Evolution and adaptation rely on the cell's ability to copy its DNA (replication) and give that copy to the next generation (reproduction). However, this copying is sometimes carried out with mistakes (mutations). Chemicals and other mutagens (anything that can cause a mutation) can also cause mistakes that will potentially be passed down. These mutations are often though of as bad, but it depends on which piece of information was affected and how. Sometimes these mistakes give advantages to the organism- like antibiotic resistance- that can allow the organism to adapt and overcome obstacles. We will discuss the mutations and how their changes play out further in later chapters.

    Exercise \(\PageIndex{1}\)

    1. What connects all seven properties or characteristics of life?
    2. Do all organisms display the seven properties of life in the same way?

    Construction of a cell

    Cell theory states that the cell is the fundamental unit of life. However, cells vary significantly in size, shape, structure, and function. At the simplest level of construction, all cells possess a few fundamental components. These include cytoplasm (a gel-like substance composed of water and dissolved chemicals needed for growth), which is contained within a plasma membrane (also called a cell membrane or cytoplasmic membrane); within the cytoplasm are one or more chromosomes, which contain the genetic blueprints of the cell; and ribosomes, parts used for the production of proteins.

    The Cytoplasm

    Thecytoplasmis the entire region of a cell surrounded by the plasma membrane. It is made up of nutrients, enzymes and other chemicals suspended in the gel-likecytosol, and the cytoskeleton. Even though the cytoplasm consists of 70 to 80 percent water, it has a semi-solid consistency, which comes from the proteins within it. However, proteins are not the only organic molecules found in the cytoplasm. Glucose and other simple sugars, polysaccharides, amino acids, nucleic acids, fatty acids, and derivatives of glycerol are found there, too. Ions of sodium, potassium, calcium, and many other elements are also dissolved in the cytoplasm. Many metabolic reactions, including protein synthesis, take place in the cytoplasm.

    Plasma Membrane

    All cells (prokaryotic and eukaryotic) have a plasma membrane (also called cytoplasmic membrane or cell membrane) that exhibits selective permeability, allowing some molecules to enter or leave the cell while restricting the passage of others. The structure of the plasma membrane is often described in terms of the fluid mosaic model, which refers to the ability of membrane components to move fluidly within the plane of the membrane. It is also a reference to the mosaic-like composition of the components, which include a diverse array of lipid and protein components (Figure \(\PageIndex{6}\)).

    3.3: Cells as Living Things (8)

    The plasma membrane structure of most bacterial and eukaryotic cell types is a bilayer composed mainly of phospholipids formed with ester linkages and proteins. These phospholipids and proteins have the ability to move laterally (side-to-side) within the plane of the membranes as well as between the two phospholipid layers (less common). The membrane also has a lot of flexibility warp and flex into or away from the cell's contents which helps with in cells that lack a cell wall.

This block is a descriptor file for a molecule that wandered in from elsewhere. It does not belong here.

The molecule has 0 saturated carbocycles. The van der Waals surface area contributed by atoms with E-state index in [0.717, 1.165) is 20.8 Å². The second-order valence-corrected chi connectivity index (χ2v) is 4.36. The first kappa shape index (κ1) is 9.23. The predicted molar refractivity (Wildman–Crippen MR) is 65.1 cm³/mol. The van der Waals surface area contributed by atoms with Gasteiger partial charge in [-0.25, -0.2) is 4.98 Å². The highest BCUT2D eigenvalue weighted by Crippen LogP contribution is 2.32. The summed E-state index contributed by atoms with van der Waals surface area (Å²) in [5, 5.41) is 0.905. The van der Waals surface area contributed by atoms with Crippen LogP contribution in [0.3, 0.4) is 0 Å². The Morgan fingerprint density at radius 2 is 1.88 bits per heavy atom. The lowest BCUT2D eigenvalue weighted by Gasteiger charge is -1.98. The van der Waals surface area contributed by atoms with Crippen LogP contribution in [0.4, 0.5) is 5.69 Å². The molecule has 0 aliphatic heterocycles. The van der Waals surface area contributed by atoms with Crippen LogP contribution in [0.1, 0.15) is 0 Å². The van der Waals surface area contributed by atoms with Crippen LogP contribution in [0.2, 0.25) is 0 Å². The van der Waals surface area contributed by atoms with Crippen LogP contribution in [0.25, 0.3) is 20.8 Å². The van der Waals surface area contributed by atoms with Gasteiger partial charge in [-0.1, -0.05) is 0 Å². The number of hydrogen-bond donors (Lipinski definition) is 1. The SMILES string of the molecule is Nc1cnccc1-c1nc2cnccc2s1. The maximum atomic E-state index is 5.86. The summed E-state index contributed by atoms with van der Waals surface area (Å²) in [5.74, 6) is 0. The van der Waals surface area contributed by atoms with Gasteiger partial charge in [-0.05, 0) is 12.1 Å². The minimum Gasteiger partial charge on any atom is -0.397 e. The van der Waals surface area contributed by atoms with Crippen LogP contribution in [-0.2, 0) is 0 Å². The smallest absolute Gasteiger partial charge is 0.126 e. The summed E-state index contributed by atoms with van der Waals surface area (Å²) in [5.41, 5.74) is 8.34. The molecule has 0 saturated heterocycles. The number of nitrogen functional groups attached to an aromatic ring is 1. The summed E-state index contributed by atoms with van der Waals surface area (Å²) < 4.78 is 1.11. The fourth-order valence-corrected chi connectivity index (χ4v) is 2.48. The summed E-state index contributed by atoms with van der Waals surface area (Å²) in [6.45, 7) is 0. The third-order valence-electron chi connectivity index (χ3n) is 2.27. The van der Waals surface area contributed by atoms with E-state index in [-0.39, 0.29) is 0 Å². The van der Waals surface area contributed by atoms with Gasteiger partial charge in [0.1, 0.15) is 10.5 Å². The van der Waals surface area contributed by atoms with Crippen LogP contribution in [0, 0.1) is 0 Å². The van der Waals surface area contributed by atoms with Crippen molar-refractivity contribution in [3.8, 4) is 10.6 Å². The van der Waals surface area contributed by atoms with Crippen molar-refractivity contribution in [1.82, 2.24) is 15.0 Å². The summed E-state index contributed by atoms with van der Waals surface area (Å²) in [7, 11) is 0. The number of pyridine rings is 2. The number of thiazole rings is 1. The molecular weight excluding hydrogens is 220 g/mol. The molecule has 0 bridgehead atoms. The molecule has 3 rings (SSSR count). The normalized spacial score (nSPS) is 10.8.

The plasma membrane of eukaryotic cells is similar in structure to the prokaryotic plasma membrane in that it is composed mainly of phospholipids forming a bilayer with embedded peripheral and integral proteins (Figure \(\PageIndex{6}\)). These membrane components move within the plane of the membrane according to the fluid mosaic model. However, unlike the prokaryotic membrane, eukaryotic membranes contain sterols, including cholesterol, that alter membrane fluidity. Additionally, many eukaryotic cells contain some specialized lipids, including sphingolipids, which are thought to play a role in maintaining membrane stability as well as being involved in signal transduction pathways and cell-to-cell communication.

    Archaeal membranes are fundamentally different from bacterial and eukaryotic membranes in a few significant ways. First, archaeal membrane phospholipids are formed with ether linkages, in contrast to the ester linkages found in bacterial or eukaryotic cell membranes. Second, archaeal phospholipids have branched chains, whereas those of bacterial and eukaryotic cells are straight chained. Finally, although some archaeal membranes can be formed of bilayers like those found in bacteria and eukaryotes, other archaeal plasma membranes are lipid monolayers.

    Proteins on the cell’s surface are important for a variety of functions, including cell-to-cell communication, and sensing environmental conditions and pathogenic virulence factors. Membrane proteins and phospholipids may have carbohydrates (sugars) associated with them and are called glycoproteins or glycolipids, respectively. These glycoprotein and glycolipid complexes extend out from the surface of the cell, allowing the cell to interact with the external environment (Figure \(\PageIndex{10}\)). Glycoproteins and glycolipids in the plasma membrane can vary considerably in chemical composition among archaea, bacteria, and eukaryotes, allowing scientists to use them to characterize unique species. Plasma membranes from different cells types also contain unique phospholipids, which contain fatty acids. More of the membrane will be discussed in chapter 8.


    All cellular life has a double stranded DNA genome organized into one or more chromosomes- the DNA carrying the required information of life. This DNA carries information used to direct reproduction, intake of food, response to stimuli in its environment and any other typical functions. Prokaryotic chromosomes are typically circular, haploid (unpaired), and not bound by a complex nuclear membrane. In eukaryotes, chromosomes are linear structures. Every eukaryotic species has a specific number of chromosomes in the nuclei of its body’s cells. For example, in humans, the chromosome number is 46, while in fruit flies, it is eight. Chromosomes are only visible and distinguishable from one another when the cell is getting ready to divide. When the cell is in the growth and maintenance phases of its life cycle, proteins are attached to chromosomes, and they resemble an unwound, jumbled bunch of threads. These unwound protein-chromosome complexes are calledchromatin.